So the Republican scores some punches, but Santos gets in his licks. When Vinnick derides him as a liberal Santos points out it was liberals who ended slavery, got the Voting Rights Act passed to allow Blacks to vote, created Social Security and Medicare, ended the war in Vietnam, got women the vote. Throw that label at my feet and I'll pick it up and wear it as a badge of honor Santos says with a look of I'll spit in your eye. 

Santos scores well when he says the history of every Republican administration since Reagan is to cut taxes for the rich, promising to cut federal spending, but never cutting spending so deficits explode. And Vinnick is unwilling to specify where exactly he is willing to make cuts, because every cut loses votes among some group. This was the nub of the problem for Republicans in 2005 when the show aired and that has not changed. 

And on health care--and this show aired way before Ombamacare--Santos, the Democrat has to admit he doesn't much like his own program which will insure 15 million currently uninsured Americans, but it's all he can expect to get past Congress. He'd really like to make Medicare an option for everyone. "Just strike out that 65 and over" clause.  To which Vinnick erupts, "You'd force a government program on everyone?" To which Santos says, "Not force. Give them the option. And you know it is the best health insurance out there and a whole lot of people would chose it." Vinnick scoffs--embracing the Republican denial of Medicare. But Santos points out how much more efficient Medicare is than any private insurer--only a 2% administrative cost as opposed the 20% commercial insurance companies run.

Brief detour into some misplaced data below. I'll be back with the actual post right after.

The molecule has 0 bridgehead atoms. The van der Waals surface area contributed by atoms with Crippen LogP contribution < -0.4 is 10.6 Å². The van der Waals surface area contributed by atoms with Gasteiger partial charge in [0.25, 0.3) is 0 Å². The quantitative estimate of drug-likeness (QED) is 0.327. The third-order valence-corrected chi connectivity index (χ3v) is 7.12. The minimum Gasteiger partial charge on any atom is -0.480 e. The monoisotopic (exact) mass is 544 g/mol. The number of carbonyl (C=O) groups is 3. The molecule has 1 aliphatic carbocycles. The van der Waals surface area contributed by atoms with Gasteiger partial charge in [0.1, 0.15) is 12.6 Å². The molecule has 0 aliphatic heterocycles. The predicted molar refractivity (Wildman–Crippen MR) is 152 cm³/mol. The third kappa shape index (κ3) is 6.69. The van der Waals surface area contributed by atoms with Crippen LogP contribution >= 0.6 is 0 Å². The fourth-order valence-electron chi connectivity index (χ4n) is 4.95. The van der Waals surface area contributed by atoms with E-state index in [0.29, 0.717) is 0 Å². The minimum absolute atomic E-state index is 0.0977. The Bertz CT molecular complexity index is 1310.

What Santos does not say is Medicare is also the only health insurance where the company actually has the incentive to keep it's customers healthy as opposed to the mission to increase profit. What this means is Medicare pays for a good pair of shoes for diabetics every two years because avoiding foot abscesses is way cheaper than a single hospitalization.

What was so wonderful about the debate is it got past all the stupidity and got to the intelligent basis for disagreement. And when one candidate said something as if it was undeniable, the other was able to marshal facts and figures to blow it out of the water.